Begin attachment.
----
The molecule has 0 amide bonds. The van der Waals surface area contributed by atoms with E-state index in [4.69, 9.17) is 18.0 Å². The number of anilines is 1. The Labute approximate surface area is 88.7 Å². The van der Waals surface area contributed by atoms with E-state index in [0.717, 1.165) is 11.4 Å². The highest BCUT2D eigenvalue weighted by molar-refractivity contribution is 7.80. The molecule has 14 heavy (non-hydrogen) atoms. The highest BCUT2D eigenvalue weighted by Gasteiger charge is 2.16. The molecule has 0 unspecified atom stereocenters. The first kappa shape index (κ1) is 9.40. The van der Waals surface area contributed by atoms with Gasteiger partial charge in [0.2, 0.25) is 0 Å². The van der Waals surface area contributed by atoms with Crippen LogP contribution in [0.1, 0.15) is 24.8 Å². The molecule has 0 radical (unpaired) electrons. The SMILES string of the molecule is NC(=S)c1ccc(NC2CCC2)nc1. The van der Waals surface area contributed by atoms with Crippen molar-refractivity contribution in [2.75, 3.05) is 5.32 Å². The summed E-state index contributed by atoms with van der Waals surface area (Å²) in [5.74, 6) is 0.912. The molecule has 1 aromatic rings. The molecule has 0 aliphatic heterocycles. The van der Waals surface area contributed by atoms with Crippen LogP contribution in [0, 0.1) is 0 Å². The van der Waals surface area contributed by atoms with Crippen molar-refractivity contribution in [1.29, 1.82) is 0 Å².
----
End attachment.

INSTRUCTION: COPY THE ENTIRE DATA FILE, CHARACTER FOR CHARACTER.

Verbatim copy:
The molecule has 0 amide bonds. The van der Waals surface area contributed by atoms with E-state index in [4.69, 9.17) is 18.0 Å². The number of anilines is 1. The Labute approximate surface area is 88.7 Å². The van der Waals surface area contributed by atoms with E-state index in [0.717, 1.165) is 11.4 Å². The highest BCUT2D eigenvalue weighted by molar-refractivity contribution is 7.80. The molecule has 14 heavy (non-hydrogen) atoms. The highest BCUT2D eigenvalue weighted by Gasteiger charge is 2.16. The molecule has 0 unspecified atom stereocenters. The first kappa shape index (κ1) is 9.40. The van der Waals surface area contributed by atoms with Gasteiger partial charge in [0.2, 0.25) is 0 Å². The van der Waals surface area contributed by atoms with Crippen LogP contribution in [0.1, 0.15) is 24.8 Å². The molecule has 0 radical (unpaired) electrons. The SMILES string of the molecule is NC(=S)c1ccc(NC2CCC2)nc1. The van der Waals surface area contributed by atoms with Crippen molar-refractivity contribution in [2.75, 3.05) is 5.32 Å². The summed E-state index contributed by atoms with van der Waals surface area (Å²) in [5.74, 6) is 0.912. The molecule has 1 aromatic rings. The molecule has 0 aliphatic heterocycles. The van der Waals surface area contributed by atoms with Crippen LogP contribution in [0, 0.1) is 0 Å². The van der Waals surface area contributed by atoms with Crippen molar-refractivity contribution in [1.29, 1.82) is 0 Å².